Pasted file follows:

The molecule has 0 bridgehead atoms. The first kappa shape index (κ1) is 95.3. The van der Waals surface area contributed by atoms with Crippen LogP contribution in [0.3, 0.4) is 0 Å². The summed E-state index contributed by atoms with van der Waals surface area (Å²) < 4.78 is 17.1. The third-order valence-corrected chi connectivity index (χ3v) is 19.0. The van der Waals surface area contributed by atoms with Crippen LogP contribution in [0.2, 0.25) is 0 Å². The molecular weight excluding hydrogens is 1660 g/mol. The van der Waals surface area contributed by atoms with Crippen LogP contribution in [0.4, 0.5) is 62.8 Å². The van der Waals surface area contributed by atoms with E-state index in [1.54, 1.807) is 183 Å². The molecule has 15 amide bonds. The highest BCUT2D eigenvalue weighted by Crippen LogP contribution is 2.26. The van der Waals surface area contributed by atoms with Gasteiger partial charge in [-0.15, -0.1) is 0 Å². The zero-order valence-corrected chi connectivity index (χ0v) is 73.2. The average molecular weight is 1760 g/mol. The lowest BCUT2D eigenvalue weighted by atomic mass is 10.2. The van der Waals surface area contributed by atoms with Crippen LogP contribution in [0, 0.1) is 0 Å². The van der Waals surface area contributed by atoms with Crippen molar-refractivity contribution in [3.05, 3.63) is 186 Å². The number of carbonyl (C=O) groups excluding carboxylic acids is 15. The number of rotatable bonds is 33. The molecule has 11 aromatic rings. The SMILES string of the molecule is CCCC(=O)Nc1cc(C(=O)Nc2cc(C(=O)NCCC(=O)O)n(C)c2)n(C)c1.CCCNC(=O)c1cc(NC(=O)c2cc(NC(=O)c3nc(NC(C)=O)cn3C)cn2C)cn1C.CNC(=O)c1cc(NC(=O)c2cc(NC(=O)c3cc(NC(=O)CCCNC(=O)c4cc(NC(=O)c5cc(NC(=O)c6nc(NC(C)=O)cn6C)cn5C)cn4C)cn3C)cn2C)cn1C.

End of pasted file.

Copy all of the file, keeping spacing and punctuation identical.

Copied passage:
The molecule has 0 bridgehead atoms. The first kappa shape index (κ1) is 95.3. The van der Waals surface area contributed by atoms with Crippen LogP contribution in [0.3, 0.4) is 0 Å². The summed E-state index contributed by atoms with van der Waals surface area (Å²) < 4.78 is 17.1. The third-order valence-corrected chi connectivity index (χ3v) is 19.0. The van der Waals surface area contributed by atoms with Crippen LogP contribution in [0.2, 0.25) is 0 Å². The molecular weight excluding hydrogens is 1660 g/mol. The van der Waals surface area contributed by atoms with Crippen LogP contribution in [0.4, 0.5) is 62.8 Å². The van der Waals surface area contributed by atoms with E-state index in [1.54, 1.807) is 183 Å². The molecule has 15 amide bonds. The highest BCUT2D eigenvalue weighted by Crippen LogP contribution is 2.26. The van der Waals surface area contributed by atoms with Gasteiger partial charge in [-0.15, -0.1) is 0 Å². The zero-order valence-corrected chi connectivity index (χ0v) is 73.2. The average molecular weight is 1760 g/mol. The lowest BCUT2D eigenvalue weighted by atomic mass is 10.2. The van der Waals surface area contributed by atoms with Crippen LogP contribution in [0, 0.1) is 0 Å². The van der Waals surface area contributed by atoms with Crippen molar-refractivity contribution in [3.05, 3.63) is 186 Å². The number of carbonyl (C=O) groups excluding carboxylic acids is 15. The number of rotatable bonds is 33. The molecule has 11 aromatic rings. The SMILES string of the molecule is CCCC(=O)Nc1cc(C(=O)Nc2cc(C(=O)NCCC(=O)O)n(C)c2)n(C)c1.CCCNC(=O)c1cc(NC(=O)c2cc(NC(=O)c3nc(NC(C)=O)cn3C)cn2C)cn1C.CNC(=O)c1cc(NC(=O)c2cc(NC(=O)c3cc(NC(=O)CCCNC(=O)c4cc(NC(=O)c5cc(NC(=O)c6nc(NC(C)=O)cn6C)cn5C)cn4C)cn3C)cn2C)cn1C.